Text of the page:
Fetching a Lister Startomatic Engine for a Renewable Heat and Power System.
Another view of the AAAAt last the engine was at the top of the 6 steps, only A
The picture shows the 6hp/2.5kW Lister
Startomatic generator set from the 1950s.
This was a very neat, home installation in
the Lake District. This gen-set has now
been decommissioned and transported to
my home in the South East where it now
will form the backbone of my combined
heat and power system.
The Startomatics are much sought after
because of their self starting, and the
heavy flywheels that help to produce
smooth electrical power. When first
introduced in the late 1930s they were
the ideal solution for remote properties
that had no mains electricity.
In June 2006, I was offered a 6hp Lister Startomatic engine at a very good price. It was a no-brainer, I just had
to have it, even though it meant a 5 hour trip up to the Lake District in order to decommission it from the
semi-underground shed where it was installed.
I travelled up with fellow Lister enthusiast Paul Compton, and arrived at the south end of Lake Windermere
about noon, on one of the hottest days of the year.
What faced us was a very neat Startomatic installation, but unfortunately the shed entrance was at the bottom of
a narrow flight of 6 steps.
Undaunted we set about getting the engine crane down into the shed, and having seen the engine run in-situ, we
stripped it down into engine, alternator and base so that each piece could be hauled from out of the "cellar". I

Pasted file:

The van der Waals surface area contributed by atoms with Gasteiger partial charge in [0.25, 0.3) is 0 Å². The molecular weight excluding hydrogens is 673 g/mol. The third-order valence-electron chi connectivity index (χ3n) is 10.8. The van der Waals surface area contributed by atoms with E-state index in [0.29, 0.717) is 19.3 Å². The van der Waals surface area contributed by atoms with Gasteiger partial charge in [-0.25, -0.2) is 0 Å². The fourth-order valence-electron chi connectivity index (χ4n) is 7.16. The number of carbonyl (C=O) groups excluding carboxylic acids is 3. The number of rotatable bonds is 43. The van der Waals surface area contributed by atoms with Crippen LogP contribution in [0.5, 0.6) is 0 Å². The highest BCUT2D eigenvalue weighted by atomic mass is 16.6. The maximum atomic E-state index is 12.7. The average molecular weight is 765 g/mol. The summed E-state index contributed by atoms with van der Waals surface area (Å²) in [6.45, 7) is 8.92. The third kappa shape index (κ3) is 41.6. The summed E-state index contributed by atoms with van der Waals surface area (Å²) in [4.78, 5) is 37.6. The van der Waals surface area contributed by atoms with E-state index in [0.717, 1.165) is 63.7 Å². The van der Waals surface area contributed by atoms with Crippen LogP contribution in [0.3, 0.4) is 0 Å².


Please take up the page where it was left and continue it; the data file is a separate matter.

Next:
hope this pictures from Paul, convey some of the challenges we faced on what was a very eventful, fun day.
Back on home territory. The 500kg engine is craned off the engine trailer and
onto the awaiting transport trolley.
The new concrete path to the shed and big wheeled trolley made moving it very
The 1953 Startomatic engine is put into the engine shed on the trolley, it's temporary
home until building work is finished and it will then be mounted on the new engine base.
Behind it is the Austrian 16kW "Windhager" wood burning boiler. That's a later project!
|For More Information:
Ken Boak can be contacted by email by anyone wishing further information on this project.
Since starting on this Lister project, several other Lister engine enthusiasts and their CS
engines have come to my notice. These links describe a few of them. We have recently started
a Lister CS Owners Group, contactable via Yahoo Groups
After hauling this 500kg engine
up a flight of 6 steps from its
sub-terranean engine shed, we
were faced with a narrow
pathway with just 2" clearance
on either side of the flywheels.
A ratchet winch, anchored to the
tow ball of Paul's car allowed us
to inch the engine towards the
At last the engine was at the top of the 6 steps. Only 15 metres of narrow passage way to negotiate....
Finally, after 6 hours of heaving, the engine was loaded onto the Lister trailer,
ready for it's 300 mile journey back to south of London.